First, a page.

Finding joy and meaning in Pesach during this difficult time Finding joy and meaning in Pesach during this difficult time


Pesach is a joyous celebration of our physical redemption from the land of Egypt. We host or attend sederim, during which we eat foods that connect us to the events of the narrative, we share the story of the Exodus, we sing songs of liberation and we eat matzah for the next seven or eight days.

However, as with the holiday of Purim, which we just celebrated, it might be challenging to find the joy and celebration while Hamas is still holding hostages in Gaza, while there is so much suffering and pain for both Israelis and Palestinians, and while the antisemitism that we are witnessing and experiencing here in the United States continues to occur unabated.

Many of us are feeling anxious and overwhelmed, helpless and vulnerable. In this context, it might be hard to focus on the joy and gratitude that are connected to Pesach and found in the haggadah.

Throughout history, there have been numerous times when the Jews were faced with the same conundrum: How can we celebrate at the same time that we are crying and scared? The rabbis who created the seder ritual were no strangers to these contradictions, for they too were bemoaning the loss of a way of life and their homeland after the destruction of the Second Temple.

The seder is structured in such a way that it provides the context to have both positive and negative emotions at the same time. There is the understanding that life is not always all sweet or all bitter. So, we dip the parsley, a symbol of spring and hope, into the saltwater of our tears. We eat the bitter maror with the sweet haroset. We have the Ashkenazic custom of eating eggs, a sign of fertility, in saltwater.

There is a midrash that states that after the Israelites crossed the Reed Sea and they, along with the angels, were dancing and celebrating, God was silent and did not join in the revelry. When the angels inquired why God refrained, God responded by stating, “the work of my hands is drowning in the sea and you sing songs?” (Sanhedrin 39b).

This powerful teaching reminds us that even at our moments of exhilaration and triumph, God commands us to feel empathy for the defeated. This value is exemplified through the custom of taking out 10 drops of wine (a symbol of joy) when reciting the Ten Plagues: our joy is tempered by the reality that others suffered in order for us to become free, and we are obligated to acknowledge their pain even when we are rejoicing. This year it can also be a symbol of our hurt and our pain.

There are many life lessons in the Jewish worldview. The understanding that life is bittersweet is one of the most important ones. Our history is rife with oppression, persecution and tragedy, and yet, we still hold onto the idea the life can be good, that there is hope and that we have blessings in our lives for which we are obligated to feel gratitude.

While our past informs our present, we are a forward-looking people who are ever-hopeful that the future will be better. We pray every day for the Messiah, or Messianic Age, and we believe in tikkun olam – that the healing of the world can occur and our Jewish teachings implore us to help bring that about.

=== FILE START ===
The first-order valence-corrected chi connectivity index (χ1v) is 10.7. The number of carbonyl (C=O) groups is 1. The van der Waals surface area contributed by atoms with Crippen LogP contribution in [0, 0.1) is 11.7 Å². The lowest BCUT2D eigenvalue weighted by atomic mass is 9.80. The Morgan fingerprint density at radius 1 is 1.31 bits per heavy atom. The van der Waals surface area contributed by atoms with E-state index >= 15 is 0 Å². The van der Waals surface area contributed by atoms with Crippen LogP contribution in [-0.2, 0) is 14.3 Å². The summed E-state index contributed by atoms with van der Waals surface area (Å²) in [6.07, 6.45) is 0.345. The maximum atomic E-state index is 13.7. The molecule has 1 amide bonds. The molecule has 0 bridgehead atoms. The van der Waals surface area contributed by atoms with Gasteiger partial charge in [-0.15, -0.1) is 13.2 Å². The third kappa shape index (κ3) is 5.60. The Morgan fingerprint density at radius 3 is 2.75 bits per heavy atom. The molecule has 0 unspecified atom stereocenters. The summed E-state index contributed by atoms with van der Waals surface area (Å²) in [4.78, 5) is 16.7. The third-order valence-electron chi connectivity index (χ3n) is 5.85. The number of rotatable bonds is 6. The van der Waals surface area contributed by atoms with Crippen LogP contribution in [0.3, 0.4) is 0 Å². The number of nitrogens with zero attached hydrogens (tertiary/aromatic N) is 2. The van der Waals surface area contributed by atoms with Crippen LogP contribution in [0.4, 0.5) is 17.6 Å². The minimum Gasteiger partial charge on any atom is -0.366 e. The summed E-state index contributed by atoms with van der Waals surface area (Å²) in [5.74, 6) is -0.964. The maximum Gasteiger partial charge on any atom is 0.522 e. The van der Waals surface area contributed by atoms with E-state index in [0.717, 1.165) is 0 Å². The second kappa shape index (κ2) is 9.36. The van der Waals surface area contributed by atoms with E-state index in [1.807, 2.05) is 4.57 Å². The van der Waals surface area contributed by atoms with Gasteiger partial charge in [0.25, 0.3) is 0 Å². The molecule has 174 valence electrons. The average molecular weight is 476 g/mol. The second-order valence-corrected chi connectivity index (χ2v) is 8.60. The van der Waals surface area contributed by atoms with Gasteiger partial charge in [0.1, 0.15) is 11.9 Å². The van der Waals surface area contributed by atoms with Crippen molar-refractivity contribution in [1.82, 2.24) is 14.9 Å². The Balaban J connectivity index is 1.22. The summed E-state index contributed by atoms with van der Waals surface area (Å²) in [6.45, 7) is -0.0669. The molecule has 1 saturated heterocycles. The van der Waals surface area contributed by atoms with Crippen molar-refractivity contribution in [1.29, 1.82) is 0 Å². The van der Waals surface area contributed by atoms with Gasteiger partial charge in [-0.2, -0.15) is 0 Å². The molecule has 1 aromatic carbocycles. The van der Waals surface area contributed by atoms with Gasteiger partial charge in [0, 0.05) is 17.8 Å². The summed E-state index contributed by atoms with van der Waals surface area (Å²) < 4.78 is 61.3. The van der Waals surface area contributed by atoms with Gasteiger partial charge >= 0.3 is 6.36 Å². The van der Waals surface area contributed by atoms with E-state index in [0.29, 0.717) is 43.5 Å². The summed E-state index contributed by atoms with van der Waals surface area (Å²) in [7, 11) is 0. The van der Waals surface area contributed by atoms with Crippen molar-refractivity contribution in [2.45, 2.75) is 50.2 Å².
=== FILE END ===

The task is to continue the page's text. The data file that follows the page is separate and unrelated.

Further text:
The concept and belief in Elijah is a perfect example of this motif. Having never died, Elijah is seen as the harbinger who will bring in the Messiah or Messianic Age. This is why we chant about him at Havdalah, in the hope that perhaps, with this new week, we will see his appearance.

This is why we set aside a special Elijah’s chair at each baby’s birth, in the hope that this new child might be Elijah. This is why we place a cup of wine for him at the seder table and open the door, in the hope that just as we are celebrating our physical redemption from Egypt, we might also witness our spiritual redemption in the coming year.

All of these rituals underscore the understanding that while our reality is not one that is  conducive to full celebration and rejoicing, we need to find balance and maintain hope.

There is a teaching that if a funeral procession and a wedding procession come to an intersection at the same time, the wedding procession has the right of way: We are permitted and allowed to feel joy, and are encouraged to do so even when it is hard. In this way, we are being true to our Jewish identities.

The themes and messages of Pesach and the seder are ones that resonate even more as a result of what is currently happening.  The value and belief that everyone has a right to be free and to not hide their identity; the value of social justice that grows out of the events of the Exodus, of our need to protect the vulnerable because we know what it is like to be enslaved and unprotected; and the theme of hope for a better future that is woven throughout the seder.

By observing, we are being true to our identities; otherwise, we are letting the pharaohs of the world still enslave us.

May you all have a Zissen Pesach – a sweet and meaningful Pesach!

ANDREA M. GOUZE is a board-certified chaplain through Neshama: Association of Jewish Chaplains, and is the rabbi at Temple Beth David of the South Shore, in Canton, Massachusetts. She has been a proud resident of Providence for 30 years.